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Doctors and hospitals ignore directions from health care agents at their legal peril according to a recent appellate case, Stewart v. Superior Court.

After ignoring the direction from a patient’s health care agent, the hospital and doctors face claims for elder abuse, fraud by concealment, and medical battery.  The appellate court held that elders have the right to autonomy in the medical decision-making process and that deprivation of this right can constitute actionable “neglect” under California’s elder abuse laws.

Anthony Carter, a 78-year-old man, named Maxine Stewart as his health care agent.  When he was admitted to the hospital, he was advised to get a pacemaker to correct his irregular heartbeat and be placed in hospice care.  His health care agent canceled the heart surgery, suspecting that the irregular heartbeat was caused by Anthony’s sleep apnea, and sought a second medical opinion.

The hospital, following the cancellation of the surgery, convened an ethics committee and decided to proceed with the surgery anyway.  Sometime shortly after surgery, Anthony went into cardiac arrest, supposedly from complications with the pacemaker and ultimately died.  Maxine sought legal help and now the appellate court has allowed her to proceed with her lawsuit against the hospital.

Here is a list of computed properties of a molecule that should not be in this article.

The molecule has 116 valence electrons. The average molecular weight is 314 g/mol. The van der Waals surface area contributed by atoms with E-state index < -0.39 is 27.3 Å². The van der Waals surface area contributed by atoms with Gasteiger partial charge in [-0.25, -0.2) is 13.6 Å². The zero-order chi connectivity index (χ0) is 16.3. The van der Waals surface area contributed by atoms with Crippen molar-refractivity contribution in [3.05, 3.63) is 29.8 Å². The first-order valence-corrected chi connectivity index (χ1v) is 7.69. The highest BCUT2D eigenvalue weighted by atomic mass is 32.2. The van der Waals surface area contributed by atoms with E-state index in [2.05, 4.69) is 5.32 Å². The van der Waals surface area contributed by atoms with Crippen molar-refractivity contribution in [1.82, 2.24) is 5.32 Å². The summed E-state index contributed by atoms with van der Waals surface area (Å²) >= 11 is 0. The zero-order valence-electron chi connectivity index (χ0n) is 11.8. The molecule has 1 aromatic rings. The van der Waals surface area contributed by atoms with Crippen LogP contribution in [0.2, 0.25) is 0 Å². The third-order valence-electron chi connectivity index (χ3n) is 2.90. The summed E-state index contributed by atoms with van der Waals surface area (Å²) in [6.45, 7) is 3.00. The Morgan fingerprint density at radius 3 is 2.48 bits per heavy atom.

The takeaway for hospitals:

Ignoring directions from a valid health care agent can constitute “neglect” under California’s elder abuse laws, leading to claims of elder abuse, fraud by concealment, and medical battery.

The takeaway for patients:

You can protect yourself by naming a health care agent under a valid Advance Health Care Directive.